The saga that started with the Cambridge Analytica scandal continues to haunt Facebook.
In another questionable revelation about how the world’s largest social media network handled user data, Facebook Inc. (FB) admitted to giving access to user data to more than five dozen companies despite the company earlier saying that it had restricted access to such information in 2015. The findings were revealed late Friday when the company submitted a 747-page document to U.S. lawmakers, according to CNBC.
The document submitted by Facebook to Congress reveals the fine print of the deals Facebook had with software developers and device makers. More importantly, it highlights specific details of the exceptions made by the company to grant such access despite its earlier promises about restricting the same.
Facebook Shared Users' Data
In 2015, the social media giant announced that it had stopped developer access to the data of its users and their friends. However, the recent admission by Facebook indicates that 61 companies were still granted access to users' data for a period of six months. They include companies like AOL, Nike Inc. (NKE), United Parcel Services Inc. (UPS) and the dating app Hinge.
The Facebook report claims that the access was granted as a “one-time extension” that was allowed for a period of six months with an aim “to comply with its policy changes on user data.” The company also indicates that there were at least five other firms that may have accessed user data during the extension period that were granted the necessary privilege “as part of a Facebook experiment.”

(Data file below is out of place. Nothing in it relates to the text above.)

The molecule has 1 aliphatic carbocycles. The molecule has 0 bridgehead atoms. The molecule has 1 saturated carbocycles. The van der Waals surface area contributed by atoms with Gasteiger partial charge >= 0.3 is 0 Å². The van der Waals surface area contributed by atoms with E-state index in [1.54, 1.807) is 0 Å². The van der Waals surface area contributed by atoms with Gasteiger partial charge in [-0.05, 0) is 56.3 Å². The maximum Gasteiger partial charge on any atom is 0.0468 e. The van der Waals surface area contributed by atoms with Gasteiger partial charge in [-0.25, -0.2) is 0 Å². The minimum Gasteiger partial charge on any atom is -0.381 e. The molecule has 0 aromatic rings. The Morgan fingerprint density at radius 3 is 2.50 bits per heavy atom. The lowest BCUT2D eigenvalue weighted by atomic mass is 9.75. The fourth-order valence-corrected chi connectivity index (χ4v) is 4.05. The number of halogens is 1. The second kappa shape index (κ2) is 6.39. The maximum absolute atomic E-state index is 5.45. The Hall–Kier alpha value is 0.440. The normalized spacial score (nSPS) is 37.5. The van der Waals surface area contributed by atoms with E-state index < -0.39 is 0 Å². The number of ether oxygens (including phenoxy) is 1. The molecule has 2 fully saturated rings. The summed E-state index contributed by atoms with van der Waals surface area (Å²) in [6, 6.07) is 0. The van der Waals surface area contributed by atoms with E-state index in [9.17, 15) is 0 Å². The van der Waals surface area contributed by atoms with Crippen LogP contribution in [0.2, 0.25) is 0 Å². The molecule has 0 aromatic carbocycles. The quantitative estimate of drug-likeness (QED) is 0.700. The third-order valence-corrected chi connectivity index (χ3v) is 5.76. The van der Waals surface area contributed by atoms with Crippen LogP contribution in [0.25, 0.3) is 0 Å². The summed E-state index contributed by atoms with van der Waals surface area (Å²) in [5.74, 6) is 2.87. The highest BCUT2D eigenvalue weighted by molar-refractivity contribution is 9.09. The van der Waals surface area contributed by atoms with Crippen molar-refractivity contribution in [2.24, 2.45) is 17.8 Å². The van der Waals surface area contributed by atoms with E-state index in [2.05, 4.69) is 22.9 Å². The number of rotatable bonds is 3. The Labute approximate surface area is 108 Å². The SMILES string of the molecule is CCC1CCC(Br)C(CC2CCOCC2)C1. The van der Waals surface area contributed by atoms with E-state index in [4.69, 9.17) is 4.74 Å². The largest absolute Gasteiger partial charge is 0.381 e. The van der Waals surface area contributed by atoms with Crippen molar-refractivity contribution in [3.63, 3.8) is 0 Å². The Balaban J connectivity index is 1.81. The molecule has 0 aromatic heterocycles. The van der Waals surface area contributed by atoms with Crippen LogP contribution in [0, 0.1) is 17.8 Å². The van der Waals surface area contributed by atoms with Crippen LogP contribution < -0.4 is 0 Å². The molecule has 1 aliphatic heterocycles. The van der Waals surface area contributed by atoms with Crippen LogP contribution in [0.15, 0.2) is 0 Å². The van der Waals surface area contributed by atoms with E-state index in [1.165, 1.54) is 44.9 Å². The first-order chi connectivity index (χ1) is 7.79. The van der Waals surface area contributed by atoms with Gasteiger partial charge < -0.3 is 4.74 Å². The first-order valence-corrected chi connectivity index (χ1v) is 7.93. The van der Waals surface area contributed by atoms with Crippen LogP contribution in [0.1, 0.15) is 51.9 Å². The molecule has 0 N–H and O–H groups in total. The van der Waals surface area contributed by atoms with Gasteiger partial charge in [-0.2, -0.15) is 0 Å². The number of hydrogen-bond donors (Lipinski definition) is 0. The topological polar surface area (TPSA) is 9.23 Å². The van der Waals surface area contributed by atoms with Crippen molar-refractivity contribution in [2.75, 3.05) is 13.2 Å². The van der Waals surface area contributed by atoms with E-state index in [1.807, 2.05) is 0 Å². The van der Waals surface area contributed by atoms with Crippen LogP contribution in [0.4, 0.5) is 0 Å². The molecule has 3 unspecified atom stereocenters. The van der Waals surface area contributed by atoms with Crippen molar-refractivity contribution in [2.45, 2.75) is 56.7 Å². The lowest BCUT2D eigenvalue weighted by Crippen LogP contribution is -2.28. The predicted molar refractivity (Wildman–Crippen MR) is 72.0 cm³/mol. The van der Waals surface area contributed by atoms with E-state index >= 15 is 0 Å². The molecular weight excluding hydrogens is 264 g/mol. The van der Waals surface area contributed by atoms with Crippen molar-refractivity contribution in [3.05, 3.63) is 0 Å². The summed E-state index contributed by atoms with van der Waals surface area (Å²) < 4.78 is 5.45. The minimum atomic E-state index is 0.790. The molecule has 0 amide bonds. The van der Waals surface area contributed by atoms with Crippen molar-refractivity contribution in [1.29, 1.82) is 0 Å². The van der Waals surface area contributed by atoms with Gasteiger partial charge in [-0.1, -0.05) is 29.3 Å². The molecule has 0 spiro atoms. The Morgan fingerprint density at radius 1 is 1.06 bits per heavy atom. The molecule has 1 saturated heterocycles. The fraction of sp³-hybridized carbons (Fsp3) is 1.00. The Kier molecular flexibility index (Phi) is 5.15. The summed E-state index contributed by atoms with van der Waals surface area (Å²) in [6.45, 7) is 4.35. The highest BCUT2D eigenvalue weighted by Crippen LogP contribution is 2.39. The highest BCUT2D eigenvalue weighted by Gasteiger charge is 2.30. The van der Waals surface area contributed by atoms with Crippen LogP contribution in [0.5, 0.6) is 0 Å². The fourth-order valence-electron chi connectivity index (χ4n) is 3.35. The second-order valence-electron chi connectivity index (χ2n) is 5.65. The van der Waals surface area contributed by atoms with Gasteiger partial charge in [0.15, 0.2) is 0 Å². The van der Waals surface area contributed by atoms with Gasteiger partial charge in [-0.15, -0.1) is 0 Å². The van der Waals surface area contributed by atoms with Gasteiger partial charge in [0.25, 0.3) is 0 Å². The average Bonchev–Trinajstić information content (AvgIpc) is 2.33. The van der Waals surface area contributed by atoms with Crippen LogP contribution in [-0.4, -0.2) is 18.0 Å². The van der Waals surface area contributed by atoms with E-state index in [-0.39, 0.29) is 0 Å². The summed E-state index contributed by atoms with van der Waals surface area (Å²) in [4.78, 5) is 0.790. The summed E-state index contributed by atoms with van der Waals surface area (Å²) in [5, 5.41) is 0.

The submission adds to the rising number of cases of user data being put out in the open by the world leader in social networking. Earlier in June, The New York Times reported that over the last decade, Facebook struck partnerships to share user data with more than five dozen companies including technology giants like Apple Inc. (AAPL), Amazon.com Inc. (AMZN), BlackBerry Ltd. (BB), Microsoft Corp. (MSFT) and Samsung. (See also: Facebook Shared User Data with 60+ Companies.)
Facebook had argued then that the deals were signed to allow “device makers to offer customers popular features of the social network, such as messaging, ‘like’ buttons and address books,” as the social media network attempted to expand its reach. However, it led to millions of data points getting revealed by the partner firms. (See also: How Much Can Facebook Potentially Make from Selling Your Data.)